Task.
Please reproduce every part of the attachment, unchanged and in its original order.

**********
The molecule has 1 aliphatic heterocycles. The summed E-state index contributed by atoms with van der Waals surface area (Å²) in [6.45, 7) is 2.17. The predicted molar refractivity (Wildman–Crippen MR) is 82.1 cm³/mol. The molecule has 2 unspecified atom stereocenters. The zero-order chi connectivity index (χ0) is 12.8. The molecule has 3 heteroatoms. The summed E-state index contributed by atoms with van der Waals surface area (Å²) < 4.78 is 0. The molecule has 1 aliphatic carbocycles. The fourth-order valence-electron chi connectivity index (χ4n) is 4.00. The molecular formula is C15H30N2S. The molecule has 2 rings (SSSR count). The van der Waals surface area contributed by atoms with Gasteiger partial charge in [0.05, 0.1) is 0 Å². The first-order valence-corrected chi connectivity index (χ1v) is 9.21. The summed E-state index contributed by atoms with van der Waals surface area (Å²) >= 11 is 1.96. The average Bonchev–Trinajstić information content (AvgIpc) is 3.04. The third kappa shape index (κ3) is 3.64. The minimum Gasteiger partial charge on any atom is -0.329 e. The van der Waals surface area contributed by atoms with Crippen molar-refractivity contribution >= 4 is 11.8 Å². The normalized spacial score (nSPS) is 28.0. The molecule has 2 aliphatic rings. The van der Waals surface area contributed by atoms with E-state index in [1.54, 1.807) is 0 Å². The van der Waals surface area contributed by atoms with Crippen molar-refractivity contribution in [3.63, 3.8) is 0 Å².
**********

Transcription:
The molecule has 1 aliphatic heterocycles. The summed E-state index contributed by atoms with van der Waals surface area (Å²) in [6.45, 7) is 2.17. The predicted molar refractivity (Wildman–Crippen MR) is 82.1 cm³/mol. The molecule has 2 unspecified atom stereocenters. The zero-order chi connectivity index (χ0) is 12.8. The molecule has 3 heteroatoms. The summed E-state index contributed by atoms with van der Waals surface area (Å²) < 4.78 is 0. The molecule has 1 aliphatic carbocycles. The fourth-order valence-electron chi connectivity index (χ4n) is 4.00. The molecular formula is C15H30N2S. The molecule has 2 rings (SSSR count). The van der Waals surface area contributed by atoms with Gasteiger partial charge in [0.05, 0.1) is 0 Å². The first-order valence-corrected chi connectivity index (χ1v) is 9.21. The summed E-state index contributed by atoms with van der Waals surface area (Å²) >= 11 is 1.96. The average Bonchev–Trinajstić information content (AvgIpc) is 3.04. The third kappa shape index (κ3) is 3.64. The minimum Gasteiger partial charge on any atom is -0.329 e. The van der Waals surface area contributed by atoms with Crippen molar-refractivity contribution >= 4 is 11.8 Å². The normalized spacial score (nSPS) is 28.0. The molecule has 2 aliphatic rings. The van der Waals surface area contributed by atoms with E-state index in [1.54, 1.807) is 0 Å². The van der Waals surface area contributed by atoms with Crippen molar-refractivity contribution in [3.63, 3.8) is 0 Å².